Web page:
No Traces Of Dark Matter Found In Isotropic Gamma-Ray Background.
If our eyes could see gamma rays, the sky would never appear dark. No matter where we look, this high-energy radiation is always present, making it as ubiquitous as the cosmic microwave background - the radiation created shortly after the Big Bang 13.8 billion years ago.
Although this Gamma-ray background radiation has been studied in extensive detail since the Fermi Satellite equipped with the Large Area Telescope was launched in 2008, its origin remains an enduring mystery. Many have theorized hidden within this so-called isotropic gamma-ray background may be signatures of the elusive dark matter, which makes up 85 percent of the universe's mass.
Some theories about the composition of dark matter suggest that it consists of Weakly Interacting Massive Particles (WIMPs) that release high-frequency gamma rays when they annihilate each other. If this is true, this should lead to a gamma-ray excess - one that can't be explained as originating from any known phenomenon.
Could the isotropic background of gamma rays be this smoking gun evidence of dark matter?
According to a new analysis of 81 months of data gathered by the Fermi Large Area Telescope, no.
"Our measurement complements other search campaigns that used gamma rays to look for dark matter and it confirms that there is little room left for dark matter induced gamma-ray emission in the isotropic gamma-ray background," Mattia Fornasa, an astroparticle physicist at the University of Amsterdam and the lead author of (http://journals.aps.org/prd/abstract/10.1103/PhysRevD.94.123005) a study describing the findings, said in a (http://www.uva.nl/en/news-events/news/uva-news/uva-news/uva-news/content/folder-3/2016/12/fluctuations-in-gamma-ray-background-indicate-two-different-source-classes.html?e=) statement.
Most of the gamma rays detected by the Fermi satellite originates from within the Milky Way, and are produced from pulsars - which are rotating neutron stars - and supernovae. However, of the nearly 3,000 extragalactic sources of gamma rays detected by Fermi, nearly 75 percent are unaccounted for.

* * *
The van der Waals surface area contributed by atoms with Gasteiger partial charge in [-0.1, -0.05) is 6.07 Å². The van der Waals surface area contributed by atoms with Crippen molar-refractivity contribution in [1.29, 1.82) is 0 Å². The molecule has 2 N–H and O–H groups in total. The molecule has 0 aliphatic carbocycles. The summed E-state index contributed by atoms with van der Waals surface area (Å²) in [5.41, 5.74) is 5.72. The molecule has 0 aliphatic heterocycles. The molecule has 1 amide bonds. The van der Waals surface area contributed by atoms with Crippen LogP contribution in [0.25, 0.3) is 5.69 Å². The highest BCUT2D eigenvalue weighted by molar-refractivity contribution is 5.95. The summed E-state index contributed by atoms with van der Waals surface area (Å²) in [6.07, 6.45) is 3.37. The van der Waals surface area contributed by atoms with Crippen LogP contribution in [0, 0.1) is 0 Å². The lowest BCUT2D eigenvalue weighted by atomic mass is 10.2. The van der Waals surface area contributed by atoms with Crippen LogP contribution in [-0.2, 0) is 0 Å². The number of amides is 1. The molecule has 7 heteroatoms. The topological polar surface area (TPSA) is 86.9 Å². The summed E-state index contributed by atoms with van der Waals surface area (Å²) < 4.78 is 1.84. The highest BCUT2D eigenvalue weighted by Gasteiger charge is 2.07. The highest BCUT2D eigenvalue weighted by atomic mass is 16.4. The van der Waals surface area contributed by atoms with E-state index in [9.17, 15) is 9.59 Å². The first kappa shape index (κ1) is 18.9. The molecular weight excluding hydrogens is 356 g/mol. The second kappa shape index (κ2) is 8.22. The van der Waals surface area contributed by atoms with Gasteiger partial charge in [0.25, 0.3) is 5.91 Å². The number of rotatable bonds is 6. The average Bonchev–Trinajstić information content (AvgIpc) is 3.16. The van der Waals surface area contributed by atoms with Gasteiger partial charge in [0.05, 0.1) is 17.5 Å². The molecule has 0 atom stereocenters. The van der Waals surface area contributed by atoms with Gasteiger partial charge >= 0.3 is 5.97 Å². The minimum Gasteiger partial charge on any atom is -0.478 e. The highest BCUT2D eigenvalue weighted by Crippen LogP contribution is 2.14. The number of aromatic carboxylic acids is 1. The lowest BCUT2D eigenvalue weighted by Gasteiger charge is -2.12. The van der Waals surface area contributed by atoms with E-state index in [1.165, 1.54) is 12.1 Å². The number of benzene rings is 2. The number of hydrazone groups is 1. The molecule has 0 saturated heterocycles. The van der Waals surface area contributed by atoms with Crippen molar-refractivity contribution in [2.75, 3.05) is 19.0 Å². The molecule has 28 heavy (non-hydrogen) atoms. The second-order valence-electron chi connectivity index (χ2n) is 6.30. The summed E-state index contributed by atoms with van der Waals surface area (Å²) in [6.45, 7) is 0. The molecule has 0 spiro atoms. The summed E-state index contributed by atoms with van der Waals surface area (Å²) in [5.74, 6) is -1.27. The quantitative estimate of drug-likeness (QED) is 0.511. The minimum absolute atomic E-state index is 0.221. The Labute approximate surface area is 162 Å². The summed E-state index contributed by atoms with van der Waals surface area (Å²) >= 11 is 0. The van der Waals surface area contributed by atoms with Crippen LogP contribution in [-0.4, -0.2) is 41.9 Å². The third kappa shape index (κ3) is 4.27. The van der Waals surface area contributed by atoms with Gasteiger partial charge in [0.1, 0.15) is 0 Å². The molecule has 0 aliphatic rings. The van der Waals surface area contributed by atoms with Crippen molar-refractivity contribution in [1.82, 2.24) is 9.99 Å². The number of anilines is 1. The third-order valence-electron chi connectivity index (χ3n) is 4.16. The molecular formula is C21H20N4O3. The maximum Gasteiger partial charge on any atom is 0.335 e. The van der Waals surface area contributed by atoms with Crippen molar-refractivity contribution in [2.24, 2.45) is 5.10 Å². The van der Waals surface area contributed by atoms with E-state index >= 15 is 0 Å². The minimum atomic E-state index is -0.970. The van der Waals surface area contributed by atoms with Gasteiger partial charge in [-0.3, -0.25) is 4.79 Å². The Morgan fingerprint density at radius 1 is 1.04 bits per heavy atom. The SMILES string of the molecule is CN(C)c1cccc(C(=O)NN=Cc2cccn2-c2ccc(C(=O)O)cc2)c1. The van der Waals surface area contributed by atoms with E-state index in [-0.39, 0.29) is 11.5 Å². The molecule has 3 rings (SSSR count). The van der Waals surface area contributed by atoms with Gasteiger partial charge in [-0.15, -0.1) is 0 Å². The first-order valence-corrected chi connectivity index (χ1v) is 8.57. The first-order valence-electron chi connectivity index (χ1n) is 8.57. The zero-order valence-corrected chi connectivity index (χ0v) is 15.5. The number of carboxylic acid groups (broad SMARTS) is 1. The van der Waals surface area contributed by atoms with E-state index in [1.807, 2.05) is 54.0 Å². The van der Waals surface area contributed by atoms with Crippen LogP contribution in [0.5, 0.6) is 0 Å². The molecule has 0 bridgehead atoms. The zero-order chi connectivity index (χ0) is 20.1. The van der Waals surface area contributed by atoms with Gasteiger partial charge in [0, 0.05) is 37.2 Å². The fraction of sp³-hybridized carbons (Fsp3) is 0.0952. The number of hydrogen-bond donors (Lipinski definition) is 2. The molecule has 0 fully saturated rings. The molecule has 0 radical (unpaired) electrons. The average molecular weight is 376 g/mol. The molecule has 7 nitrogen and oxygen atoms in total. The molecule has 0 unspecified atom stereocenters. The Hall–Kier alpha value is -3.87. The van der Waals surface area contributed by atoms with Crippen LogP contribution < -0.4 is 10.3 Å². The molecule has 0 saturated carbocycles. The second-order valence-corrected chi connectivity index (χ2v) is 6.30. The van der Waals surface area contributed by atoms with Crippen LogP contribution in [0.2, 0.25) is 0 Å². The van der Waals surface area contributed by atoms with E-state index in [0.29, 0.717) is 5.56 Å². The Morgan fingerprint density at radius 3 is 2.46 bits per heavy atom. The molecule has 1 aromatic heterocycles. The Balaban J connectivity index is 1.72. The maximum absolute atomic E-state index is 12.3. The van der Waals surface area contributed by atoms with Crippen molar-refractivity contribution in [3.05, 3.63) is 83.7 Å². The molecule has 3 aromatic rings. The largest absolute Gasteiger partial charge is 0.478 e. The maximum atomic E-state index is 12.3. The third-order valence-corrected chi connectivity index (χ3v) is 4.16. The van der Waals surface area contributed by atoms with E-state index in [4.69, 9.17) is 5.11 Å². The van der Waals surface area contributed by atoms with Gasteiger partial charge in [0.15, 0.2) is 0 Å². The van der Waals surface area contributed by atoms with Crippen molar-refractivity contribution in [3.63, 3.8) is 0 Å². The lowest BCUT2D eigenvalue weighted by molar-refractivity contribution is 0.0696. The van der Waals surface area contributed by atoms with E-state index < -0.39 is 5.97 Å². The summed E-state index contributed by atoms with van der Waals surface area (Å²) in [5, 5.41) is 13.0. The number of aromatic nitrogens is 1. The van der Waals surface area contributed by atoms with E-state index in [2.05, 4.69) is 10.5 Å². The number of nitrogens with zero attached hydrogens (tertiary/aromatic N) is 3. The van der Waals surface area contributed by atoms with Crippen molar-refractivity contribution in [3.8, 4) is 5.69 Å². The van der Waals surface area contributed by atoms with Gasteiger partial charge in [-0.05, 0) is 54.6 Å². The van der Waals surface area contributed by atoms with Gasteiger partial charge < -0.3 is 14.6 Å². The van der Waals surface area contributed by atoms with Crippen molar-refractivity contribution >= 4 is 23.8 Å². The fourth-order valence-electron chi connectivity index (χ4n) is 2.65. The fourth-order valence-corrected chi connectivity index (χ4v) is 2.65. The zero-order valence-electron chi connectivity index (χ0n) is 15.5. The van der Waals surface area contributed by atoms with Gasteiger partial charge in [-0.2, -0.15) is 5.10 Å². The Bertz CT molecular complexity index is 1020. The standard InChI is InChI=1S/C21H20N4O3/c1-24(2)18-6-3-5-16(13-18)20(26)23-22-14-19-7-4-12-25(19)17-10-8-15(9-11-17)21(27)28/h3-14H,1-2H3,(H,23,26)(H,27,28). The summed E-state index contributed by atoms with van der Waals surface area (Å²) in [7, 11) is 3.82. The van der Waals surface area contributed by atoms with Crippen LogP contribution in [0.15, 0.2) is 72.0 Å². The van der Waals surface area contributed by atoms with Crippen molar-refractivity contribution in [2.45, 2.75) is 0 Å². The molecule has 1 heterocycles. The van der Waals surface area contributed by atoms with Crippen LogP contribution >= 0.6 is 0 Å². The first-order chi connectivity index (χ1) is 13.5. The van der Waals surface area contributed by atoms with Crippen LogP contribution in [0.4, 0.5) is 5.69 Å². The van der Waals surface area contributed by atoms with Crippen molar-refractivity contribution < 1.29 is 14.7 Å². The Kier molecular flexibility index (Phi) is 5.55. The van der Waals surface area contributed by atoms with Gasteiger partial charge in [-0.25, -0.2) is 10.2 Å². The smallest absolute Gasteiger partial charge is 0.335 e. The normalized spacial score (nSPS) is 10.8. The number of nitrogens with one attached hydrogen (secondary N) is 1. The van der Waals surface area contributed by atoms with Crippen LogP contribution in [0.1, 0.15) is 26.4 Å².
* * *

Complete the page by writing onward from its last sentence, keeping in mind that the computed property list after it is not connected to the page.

"One class of gamma-ray sources is needed to explain the fluctuations at low energies (below 1 GeV) and another type to generate the fluctuations at higher energy 6 the signatures of these two contributions is markedly different," the University of Amsterdam said in the statement.
According to the researchers the high-energy sources are most likely objects known as blazars - cores of active galaxies oriented such that the high-energy jets being released by the regions around their supermassive black holes point directly toward Earth. The source of the low-energy emissions, however, is still not clear, as no gamma-ray emitters - including the hypothetical WIMPs - are believed to exhibit behavior consistent with the new data.
Although the study does not bring us closer to understanding where the gamma-ray background comes from, or where the signals expected from dark-matter annihilation are, it does help scientists rule out some models of dark matter than would have produced detectable gamma-ray signals.
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|Publication:||International Business Times - US ed.|
|Date:||Dec 20, 2016|
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